Areas For Collaboration

We are interested in collaborating on the following:

Efficient Buildings
  • Encouraging more aggressive state energy efficiency policies
  • Supporting building thermal decarbonization and electrification

Electric Vehicles
  • Encouraging more aggressive state targets for electric vehicles and GHG standards

Local Collaboration
  • Collaborate on climate and clean energy action, and to advocate for stronger climate policy at the local level
Other collaborations
We have and continue to host and sponsor both internal and external sessions, lecture series, and events that promote sustainability, divesting, adding renewable energy, local food, impact investing, and other impact activities. We are active members of the Colorado Interfaith Power & Light organization and are listed with the nat8ional Interfaith Power & Light as a Cool Congregation. IP&L recently featured our church in its blog describing our impact as “above and beyond”.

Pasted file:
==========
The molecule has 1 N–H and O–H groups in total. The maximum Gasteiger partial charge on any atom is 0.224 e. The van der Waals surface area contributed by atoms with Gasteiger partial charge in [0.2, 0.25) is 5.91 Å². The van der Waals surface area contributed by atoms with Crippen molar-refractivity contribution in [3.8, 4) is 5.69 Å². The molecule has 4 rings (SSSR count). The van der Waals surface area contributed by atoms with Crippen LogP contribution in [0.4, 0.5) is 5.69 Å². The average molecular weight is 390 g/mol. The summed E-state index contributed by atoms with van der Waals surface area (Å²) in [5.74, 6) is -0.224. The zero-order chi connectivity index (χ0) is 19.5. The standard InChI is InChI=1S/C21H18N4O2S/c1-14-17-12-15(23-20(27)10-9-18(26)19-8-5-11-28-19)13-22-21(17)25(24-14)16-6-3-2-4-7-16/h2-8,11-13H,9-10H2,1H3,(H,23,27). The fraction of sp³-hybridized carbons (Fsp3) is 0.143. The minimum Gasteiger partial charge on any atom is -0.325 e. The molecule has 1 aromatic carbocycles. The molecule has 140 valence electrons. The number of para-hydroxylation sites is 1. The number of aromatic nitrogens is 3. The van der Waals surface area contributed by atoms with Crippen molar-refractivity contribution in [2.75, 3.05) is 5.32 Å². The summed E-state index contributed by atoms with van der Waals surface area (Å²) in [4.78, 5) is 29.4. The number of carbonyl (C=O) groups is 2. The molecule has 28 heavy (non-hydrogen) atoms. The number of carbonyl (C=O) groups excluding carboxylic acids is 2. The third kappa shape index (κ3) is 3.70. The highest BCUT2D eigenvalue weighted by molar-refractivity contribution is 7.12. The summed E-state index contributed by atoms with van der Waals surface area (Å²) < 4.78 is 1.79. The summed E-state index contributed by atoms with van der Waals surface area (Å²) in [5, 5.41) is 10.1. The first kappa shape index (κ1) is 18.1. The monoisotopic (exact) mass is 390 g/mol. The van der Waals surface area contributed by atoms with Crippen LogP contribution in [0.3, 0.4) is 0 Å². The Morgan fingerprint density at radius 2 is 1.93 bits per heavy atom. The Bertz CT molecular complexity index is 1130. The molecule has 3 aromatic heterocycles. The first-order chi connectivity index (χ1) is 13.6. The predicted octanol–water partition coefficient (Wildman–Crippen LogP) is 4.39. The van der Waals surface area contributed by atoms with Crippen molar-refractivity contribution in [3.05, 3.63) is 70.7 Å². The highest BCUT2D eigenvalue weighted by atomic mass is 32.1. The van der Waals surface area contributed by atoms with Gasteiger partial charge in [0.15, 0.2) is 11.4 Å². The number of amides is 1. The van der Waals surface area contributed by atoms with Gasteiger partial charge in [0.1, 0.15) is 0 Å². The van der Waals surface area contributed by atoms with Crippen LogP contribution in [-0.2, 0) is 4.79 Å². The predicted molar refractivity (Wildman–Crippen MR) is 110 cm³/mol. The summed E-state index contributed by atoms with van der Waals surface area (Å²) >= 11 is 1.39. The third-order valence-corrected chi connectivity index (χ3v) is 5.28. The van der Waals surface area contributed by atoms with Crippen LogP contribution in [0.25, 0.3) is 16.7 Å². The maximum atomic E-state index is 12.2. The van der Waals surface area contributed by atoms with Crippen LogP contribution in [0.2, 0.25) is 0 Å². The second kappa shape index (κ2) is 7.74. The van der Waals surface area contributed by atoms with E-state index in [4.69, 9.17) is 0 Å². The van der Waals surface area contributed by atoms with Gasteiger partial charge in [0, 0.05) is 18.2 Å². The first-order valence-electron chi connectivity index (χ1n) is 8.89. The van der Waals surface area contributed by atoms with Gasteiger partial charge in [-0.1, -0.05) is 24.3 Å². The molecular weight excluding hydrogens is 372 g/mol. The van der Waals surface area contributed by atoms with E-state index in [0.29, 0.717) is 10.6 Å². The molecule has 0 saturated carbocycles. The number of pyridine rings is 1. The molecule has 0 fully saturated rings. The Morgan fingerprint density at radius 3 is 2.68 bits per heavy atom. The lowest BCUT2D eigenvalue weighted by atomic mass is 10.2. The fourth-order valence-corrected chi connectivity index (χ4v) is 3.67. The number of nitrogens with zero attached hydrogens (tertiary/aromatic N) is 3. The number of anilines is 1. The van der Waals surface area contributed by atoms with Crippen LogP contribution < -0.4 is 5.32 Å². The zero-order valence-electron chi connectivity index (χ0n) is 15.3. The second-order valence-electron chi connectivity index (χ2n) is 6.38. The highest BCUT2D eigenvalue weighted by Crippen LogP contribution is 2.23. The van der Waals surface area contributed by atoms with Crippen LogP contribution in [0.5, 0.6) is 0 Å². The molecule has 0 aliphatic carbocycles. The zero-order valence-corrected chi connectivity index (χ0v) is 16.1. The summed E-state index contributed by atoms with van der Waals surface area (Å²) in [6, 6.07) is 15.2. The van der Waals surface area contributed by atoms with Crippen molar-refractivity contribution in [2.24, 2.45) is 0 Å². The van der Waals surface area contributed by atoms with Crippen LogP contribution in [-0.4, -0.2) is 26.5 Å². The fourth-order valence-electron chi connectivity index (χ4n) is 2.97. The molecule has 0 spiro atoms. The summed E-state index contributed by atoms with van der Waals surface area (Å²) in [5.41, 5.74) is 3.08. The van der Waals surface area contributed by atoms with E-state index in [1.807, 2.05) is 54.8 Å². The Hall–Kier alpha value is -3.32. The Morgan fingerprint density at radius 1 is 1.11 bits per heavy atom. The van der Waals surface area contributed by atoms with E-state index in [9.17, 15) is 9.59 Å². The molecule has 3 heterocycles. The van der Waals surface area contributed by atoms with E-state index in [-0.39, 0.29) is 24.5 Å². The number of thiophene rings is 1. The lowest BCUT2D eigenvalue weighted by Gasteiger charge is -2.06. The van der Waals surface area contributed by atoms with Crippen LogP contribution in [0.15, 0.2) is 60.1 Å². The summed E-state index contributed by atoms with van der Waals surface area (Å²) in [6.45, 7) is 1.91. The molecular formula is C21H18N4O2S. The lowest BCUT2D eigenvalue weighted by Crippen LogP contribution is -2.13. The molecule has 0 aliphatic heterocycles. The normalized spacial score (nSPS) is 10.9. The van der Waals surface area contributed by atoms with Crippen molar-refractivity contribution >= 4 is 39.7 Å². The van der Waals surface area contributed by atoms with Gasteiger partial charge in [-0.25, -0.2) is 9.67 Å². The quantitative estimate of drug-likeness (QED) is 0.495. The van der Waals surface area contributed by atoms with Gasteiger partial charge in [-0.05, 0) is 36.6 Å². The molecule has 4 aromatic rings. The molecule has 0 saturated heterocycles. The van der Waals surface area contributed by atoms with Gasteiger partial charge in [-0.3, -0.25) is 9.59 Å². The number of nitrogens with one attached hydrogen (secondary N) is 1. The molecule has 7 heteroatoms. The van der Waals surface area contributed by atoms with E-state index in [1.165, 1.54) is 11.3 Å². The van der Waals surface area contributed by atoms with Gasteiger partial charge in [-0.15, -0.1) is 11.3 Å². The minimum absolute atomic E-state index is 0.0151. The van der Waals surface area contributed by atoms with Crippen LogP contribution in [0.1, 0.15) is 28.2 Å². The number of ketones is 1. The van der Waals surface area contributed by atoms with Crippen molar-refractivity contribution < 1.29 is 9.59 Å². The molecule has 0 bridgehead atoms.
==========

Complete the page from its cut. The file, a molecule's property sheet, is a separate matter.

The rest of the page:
Further, we have installed an extensive energy monitoring system capturing real-time data on over 75 temperature points in our geothermal system and over 40 electricity circuits to monitor and manage our usage.

Organization details

Established in 1890, the First Unitarian Church of Denver has occupied its current building and site since the early 1960's. During 2017 the building underwent a major transformation. As part of the major remodel and expansion, the church committed to be in “right relations” with the interdependent web of life, our 7th Principal and committed to become a Net Zero Carbon facility. This required converting 10 HVAC units to electric heat pumps connected to a large geothermal heating and cooling system. In addition, rooftop solar provides ~100% of electricity needed to operate the facility each year. The very big challenge of financing this fossil free renewable energy was led by the congregation’s Green First Committee and enlisted both stretch donations and high impact low, interest loans from members.
Sector
Faith Organization
Location
Denver, CO
Secondary/Communications Email